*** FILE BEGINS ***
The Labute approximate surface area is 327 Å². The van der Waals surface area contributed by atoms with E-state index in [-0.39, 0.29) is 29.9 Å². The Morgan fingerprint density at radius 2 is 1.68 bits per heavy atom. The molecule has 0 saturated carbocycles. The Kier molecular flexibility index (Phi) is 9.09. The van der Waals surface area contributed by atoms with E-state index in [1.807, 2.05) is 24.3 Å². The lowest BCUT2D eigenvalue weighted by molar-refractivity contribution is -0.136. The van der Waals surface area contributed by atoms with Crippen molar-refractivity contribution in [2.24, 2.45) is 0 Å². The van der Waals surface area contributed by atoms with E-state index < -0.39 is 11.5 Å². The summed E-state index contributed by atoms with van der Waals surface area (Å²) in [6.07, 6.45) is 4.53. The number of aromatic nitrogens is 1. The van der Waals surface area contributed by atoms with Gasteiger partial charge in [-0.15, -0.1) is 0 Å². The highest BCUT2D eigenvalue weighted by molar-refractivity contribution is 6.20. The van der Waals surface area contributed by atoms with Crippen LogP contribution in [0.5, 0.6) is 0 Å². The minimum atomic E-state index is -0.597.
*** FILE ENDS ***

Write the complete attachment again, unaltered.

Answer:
The Labute approximate surface area is 327 Å². The van der Waals surface area contributed by atoms with E-state index in [-0.39, 0.29) is 29.9 Å². The Morgan fingerprint density at radius 2 is 1.68 bits per heavy atom. The molecule has 0 saturated carbocycles. The Kier molecular flexibility index (Phi) is 9.09. The van der Waals surface area contributed by atoms with E-state index in [1.807, 2.05) is 24.3 Å². The lowest BCUT2D eigenvalue weighted by molar-refractivity contribution is -0.136. The van der Waals surface area contributed by atoms with Crippen molar-refractivity contribution in [2.24, 2.45) is 0 Å². The van der Waals surface area contributed by atoms with E-state index < -0.39 is 11.5 Å². The summed E-state index contributed by atoms with van der Waals surface area (Å²) in [6.07, 6.45) is 4.53. The number of aromatic nitrogens is 1. The van der Waals surface area contributed by atoms with Gasteiger partial charge in [-0.15, -0.1) is 0 Å². The highest BCUT2D eigenvalue weighted by molar-refractivity contribution is 6.20. The van der Waals surface area contributed by atoms with Crippen LogP contribution in [0.5, 0.6) is 0 Å². The minimum atomic E-state index is -0.597.